RALEIGH — A proposed state law would prohibit North Carolina cities and towns from using zoning laws to control the way houses look.
House Bill 150 — Zoning, Design, and Aesthetic Controls — is supposed to prevent city planners from dictating purely aesthetic elements of single-family homes and duplexes, such as paint color, building materials, and interior layout. It still leaves cities free to regulate aesthetic qualities of multiple-family housing units, manufactured homes, and homes in historic districts.
Supporters of the bill — including home builders, real estate agents, and advocates of affordable housing — say such mandates from local governments drive up the cost of housing and deprive consumers of a variety of home styles that suit their needs and preferences. Republican sponsors of the bill say it helps protect property rights.
Opponents — including urban mayors, city planners, and homeowners in high-end neighborhoods — say cities’ ability to impose design standards and aesthetic controls on home builders helps preserve the property values and character of existing communities, which they say might be damaged by new “ugly” or “low-quality” development nearby.
The bill passed the House in late March 98-18 but is stuck in the Senate Rules Committee.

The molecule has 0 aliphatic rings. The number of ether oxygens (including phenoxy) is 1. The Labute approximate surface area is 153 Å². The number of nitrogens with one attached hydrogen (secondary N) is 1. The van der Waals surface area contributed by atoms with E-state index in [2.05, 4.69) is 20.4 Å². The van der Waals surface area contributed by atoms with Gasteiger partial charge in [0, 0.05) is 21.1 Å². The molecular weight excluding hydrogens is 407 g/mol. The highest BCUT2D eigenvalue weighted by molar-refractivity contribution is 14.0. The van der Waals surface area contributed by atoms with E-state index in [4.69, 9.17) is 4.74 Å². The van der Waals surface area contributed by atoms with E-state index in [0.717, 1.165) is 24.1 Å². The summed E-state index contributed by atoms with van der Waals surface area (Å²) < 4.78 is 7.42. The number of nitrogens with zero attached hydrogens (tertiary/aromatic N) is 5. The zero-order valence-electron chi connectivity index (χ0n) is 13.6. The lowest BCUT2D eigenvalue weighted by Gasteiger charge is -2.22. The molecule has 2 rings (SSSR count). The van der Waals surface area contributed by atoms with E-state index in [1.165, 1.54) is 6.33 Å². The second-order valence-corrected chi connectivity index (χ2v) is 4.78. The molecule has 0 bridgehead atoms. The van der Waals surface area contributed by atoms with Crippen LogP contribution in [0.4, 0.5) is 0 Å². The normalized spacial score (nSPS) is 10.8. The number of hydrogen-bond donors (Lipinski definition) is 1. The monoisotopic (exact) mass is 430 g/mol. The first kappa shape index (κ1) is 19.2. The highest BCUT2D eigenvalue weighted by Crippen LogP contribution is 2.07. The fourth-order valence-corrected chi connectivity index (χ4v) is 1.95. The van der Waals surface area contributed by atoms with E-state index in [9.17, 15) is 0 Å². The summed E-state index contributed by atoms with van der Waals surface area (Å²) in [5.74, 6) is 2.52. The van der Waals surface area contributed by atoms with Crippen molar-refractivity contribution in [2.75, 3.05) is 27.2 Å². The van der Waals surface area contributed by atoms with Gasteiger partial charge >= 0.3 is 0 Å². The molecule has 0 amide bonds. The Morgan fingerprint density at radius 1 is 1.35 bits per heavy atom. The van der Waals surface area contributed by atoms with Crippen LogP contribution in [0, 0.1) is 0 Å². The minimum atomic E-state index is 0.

The proposed law makes strange bedfellows, pitting Republican state lawmakers and liberal groups like the North Carolina Housing Coalition and Habitat for Humanity against liberal mayors who want to ensure that, in the words of Cary Mayor Harold Weinbrecht, new development is “consistent with the character” of established neighborhoods.
Shades of beige
“It’s mind-boggling to me that we’ve gotten to this point,” said bill sponsor Rep. Nelson Dollar, R-Wake, at a committee hearing on the bill, noting that some city governments go so far as to dictate “what shade of beige is the cornice on your home.”
Lisa Martin, director of government affairs for the North Carolina Homebuilders Association, said builders do not mind so much when local governments regulate aesthetic features like height or orientation of homes.
“Where it starts getting out of the realm of their authority,” she said, “is when they start getting into things like cladding — whether a house has brick or some other kind of siding — architectural style, roof pitch, front porches, garage doors, ornamentation, windows, exterior color, interior layout and minimum square footage.”
Minimum square footage is “the real killer,” Martin said. It is “directly aimed at keeping affordable housing out.”
Martin, who is lobbying for the bill, says the state never has granted municipalities the authority to regulate aesthetics, and by doing so cities are violating private property rights.
One of the worse violators is Monroe, she said. It has 17 different residential overlay districts, each with different requirements, including minimum square footage, minimum garage size, and exterior material requirements. “All of that increases the price.”
In 2006, the Homebuilders Association attempted to prove Monroe was trying to keep “certain people” out of their jurisdiction, Martin said. The city even addressed immigration and the increase in Hispanic-owned businesses and residences in its land-use plan. “They couldn’t have been more blatant about it,” she said.
Martin said the use of building design controls as an attempt to keep out or eliminate entire socioeconomic classes of people is not uncommon.